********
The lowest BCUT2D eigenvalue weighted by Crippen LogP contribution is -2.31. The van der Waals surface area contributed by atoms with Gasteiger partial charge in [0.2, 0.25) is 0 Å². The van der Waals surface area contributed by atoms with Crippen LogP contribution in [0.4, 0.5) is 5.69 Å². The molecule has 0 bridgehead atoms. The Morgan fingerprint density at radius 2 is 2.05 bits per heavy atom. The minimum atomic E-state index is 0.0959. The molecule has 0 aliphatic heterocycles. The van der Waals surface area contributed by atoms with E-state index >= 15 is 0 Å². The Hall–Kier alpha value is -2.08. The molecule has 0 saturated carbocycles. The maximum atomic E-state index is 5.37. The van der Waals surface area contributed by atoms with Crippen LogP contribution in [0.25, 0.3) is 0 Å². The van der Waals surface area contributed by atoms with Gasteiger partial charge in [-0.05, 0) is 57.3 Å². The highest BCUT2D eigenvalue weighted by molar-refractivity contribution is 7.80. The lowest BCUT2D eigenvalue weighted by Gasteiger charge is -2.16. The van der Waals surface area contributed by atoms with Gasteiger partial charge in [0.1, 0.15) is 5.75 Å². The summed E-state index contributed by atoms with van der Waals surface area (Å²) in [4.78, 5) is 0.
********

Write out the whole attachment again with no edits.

The lowest BCUT2D eigenvalue weighted by Crippen LogP contribution is -2.31. The van der Waals surface area contributed by atoms with Gasteiger partial charge in [0.2, 0.25) is 0 Å². The van der Waals surface area contributed by atoms with Crippen LogP contribution in [0.4, 0.5) is 5.69 Å². The molecule has 0 bridgehead atoms. The Morgan fingerprint density at radius 2 is 2.05 bits per heavy atom. The minimum atomic E-state index is 0.0959. The molecule has 0 aliphatic heterocycles. The van der Waals surface area contributed by atoms with E-state index >= 15 is 0 Å². The Hall–Kier alpha value is -2.08. The molecule has 0 saturated carbocycles. The maximum atomic E-state index is 5.37. The van der Waals surface area contributed by atoms with Crippen LogP contribution in [0.25, 0.3) is 0 Å². The van der Waals surface area contributed by atoms with Gasteiger partial charge in [-0.05, 0) is 57.3 Å². The highest BCUT2D eigenvalue weighted by molar-refractivity contribution is 7.80. The lowest BCUT2D eigenvalue weighted by Gasteiger charge is -2.16. The van der Waals surface area contributed by atoms with Gasteiger partial charge in [0.1, 0.15) is 5.75 Å². The summed E-state index contributed by atoms with van der Waals surface area (Å²) in [4.78, 5) is 0.